Coverage of Virginia politics and the 2014 election.
Senate committee approves state budget plan with Democratic amendments
In a step forward in Virginia’s budget impasse, the state Senate Finance committee today approved a group of budget amendments proposed by Democrats, and unanimously voted to send the budget bill to the full Senate next week.
Senate Democrats — who have 20 of the body’s 40 votes — had previously voted down two budget bills, out of concerns about specific spending items and also anger at disproportional party representation on committees.
That created a budget impasse, with the legislature adjourning its regular session nearly two weeks ago without passing a new two-year, $85 billion spending bill.
Since then, Democrats put a list of budget demands into amendment form, and negotiated with Senate Republican budget-writers to agree on a group of amendments that both sides could support, for the most part.
Today the committee voted to attach those amendments to a House budget bill passed during the regular session, and forward that bill to the full Senate.
The struggle over committee assignments appears to be off the table, at least for now.
The Democrats’ spending amendments as approved today do not contain new money, said committee chairman Sen. Walter Stosch, R-Henrico. Instead, they required budget staff to shift money around, cutting from one place to spend more elsewhere.
“You’ll find we’re basically repackaging what was available,” Stosch said.
Among the new provisions are elimination of a $20 million deposit into Gov. Bob McDonnell’s “FACT” fund, set up to help prepare the state for potential federal budget cuts, and shifting the way in which the Senate proposes to help localities pay for an increase in state retirement payments.
The total is about $56 million; most of it was in the Senate’s previous budget proposals, but now it would flow to localities’ school divisions instead of being sent more generally to local governments.
The new amendments restore cost-of-competing funds for Northern Virginia schools, money for teen pregnancy prevention and poison control centers, and restore some proposed cuts to employment support services for the disabled and nursing home Medicaid eligibility rates.
They also shift money expected to come through a mortgage settlement.
The new amendments also postpone a planned increase in road tolls in Hampton Roads.
That amendment proved the most controversial, with one Republican arguing that legislators ought not to be overruling transportation decisions made by transportation officials.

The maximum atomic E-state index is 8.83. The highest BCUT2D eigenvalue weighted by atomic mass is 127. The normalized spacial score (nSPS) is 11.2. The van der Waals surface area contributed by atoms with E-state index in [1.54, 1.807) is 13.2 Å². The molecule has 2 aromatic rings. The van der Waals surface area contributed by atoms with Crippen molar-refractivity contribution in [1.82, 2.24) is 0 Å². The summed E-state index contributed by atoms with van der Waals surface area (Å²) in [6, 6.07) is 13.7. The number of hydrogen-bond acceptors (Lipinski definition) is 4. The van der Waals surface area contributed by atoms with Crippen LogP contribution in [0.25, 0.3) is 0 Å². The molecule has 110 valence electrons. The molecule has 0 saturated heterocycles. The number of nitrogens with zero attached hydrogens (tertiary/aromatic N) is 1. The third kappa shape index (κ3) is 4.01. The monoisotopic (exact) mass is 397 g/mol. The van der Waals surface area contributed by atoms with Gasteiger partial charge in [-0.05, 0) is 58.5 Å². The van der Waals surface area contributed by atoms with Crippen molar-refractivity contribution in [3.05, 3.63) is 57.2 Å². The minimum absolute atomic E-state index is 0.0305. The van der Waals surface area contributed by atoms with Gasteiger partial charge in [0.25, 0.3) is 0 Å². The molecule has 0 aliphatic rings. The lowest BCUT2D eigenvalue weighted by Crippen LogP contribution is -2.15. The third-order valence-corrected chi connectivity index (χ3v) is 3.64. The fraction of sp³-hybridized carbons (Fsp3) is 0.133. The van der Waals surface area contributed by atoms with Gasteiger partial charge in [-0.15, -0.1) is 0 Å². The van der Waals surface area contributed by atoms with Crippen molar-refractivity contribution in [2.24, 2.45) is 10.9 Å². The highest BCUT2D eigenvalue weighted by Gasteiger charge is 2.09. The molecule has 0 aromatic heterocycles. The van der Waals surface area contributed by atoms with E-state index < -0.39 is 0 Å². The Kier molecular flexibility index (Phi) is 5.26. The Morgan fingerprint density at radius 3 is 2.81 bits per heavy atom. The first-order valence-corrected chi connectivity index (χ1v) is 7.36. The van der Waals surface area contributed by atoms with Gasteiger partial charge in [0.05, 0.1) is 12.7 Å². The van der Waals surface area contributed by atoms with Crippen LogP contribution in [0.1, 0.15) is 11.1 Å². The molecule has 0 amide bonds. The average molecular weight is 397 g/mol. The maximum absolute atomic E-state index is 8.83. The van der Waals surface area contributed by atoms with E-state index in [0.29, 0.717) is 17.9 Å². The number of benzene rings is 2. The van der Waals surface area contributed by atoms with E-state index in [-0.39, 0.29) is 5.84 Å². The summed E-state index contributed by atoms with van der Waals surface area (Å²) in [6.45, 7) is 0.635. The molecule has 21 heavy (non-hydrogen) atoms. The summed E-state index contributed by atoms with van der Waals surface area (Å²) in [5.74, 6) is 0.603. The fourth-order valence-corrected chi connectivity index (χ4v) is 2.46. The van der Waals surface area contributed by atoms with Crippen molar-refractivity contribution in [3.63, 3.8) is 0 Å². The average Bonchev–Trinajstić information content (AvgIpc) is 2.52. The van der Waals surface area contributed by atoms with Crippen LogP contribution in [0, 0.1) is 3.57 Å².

“We might as well abolish the Commonwealth Transportation Board,” said Sen. Tommy Norment, R-James City.
But other Republicans said they’d vote for the amendment, simply to highlight a desperate need for new transportation money.
“We are inadequately funding the revenue streams,” said Sen. John Watkins, R-Powhatan. “This is the beginning of a unique set of problems that are just going to get worse…We cannot keep doing this. I want it handed right back to the executive branch for them to have to deal with it. We need some leadership up here.”
In the end that amendment was approved, as were the rest.
All the Democrats on the committee voted for the bill, a change from the last two times the committee had a budget bill before it.
“I think we’ve made it better,” said Sen. Dick Saslaw, D-Fairfax, thanking Republican committee members for their help in changing the budget bill.
Democrats also expect to support it on the floor.
Sen. Don McEachin, D-Henrico, said Democrats will propose one additional amendment — a provision to provide state funding for ultrasounds that are required for abortions. While Democrats had previously pushed for the state to fund, or require insurance companies to cover, all such ultrasounds (required under a bill passed this session), the amendment is likely to only cover indigent patients.
“I would expect once the ultrasound amendment is adopted … you’d see a significant vote for the budget” from Democrats, McEachin told reporters.
That vote could come on Monday. Stosch said senators who are not on the finance committee will get a briefing on the budget changes before then.
Once the full Senate approves the bill, negotiations with the House can begin in earnest. Not all of the provisions Democrats pushed for are likely to make it to a final compromise.
“You should not assume all of these will survive” the process, Stosch said.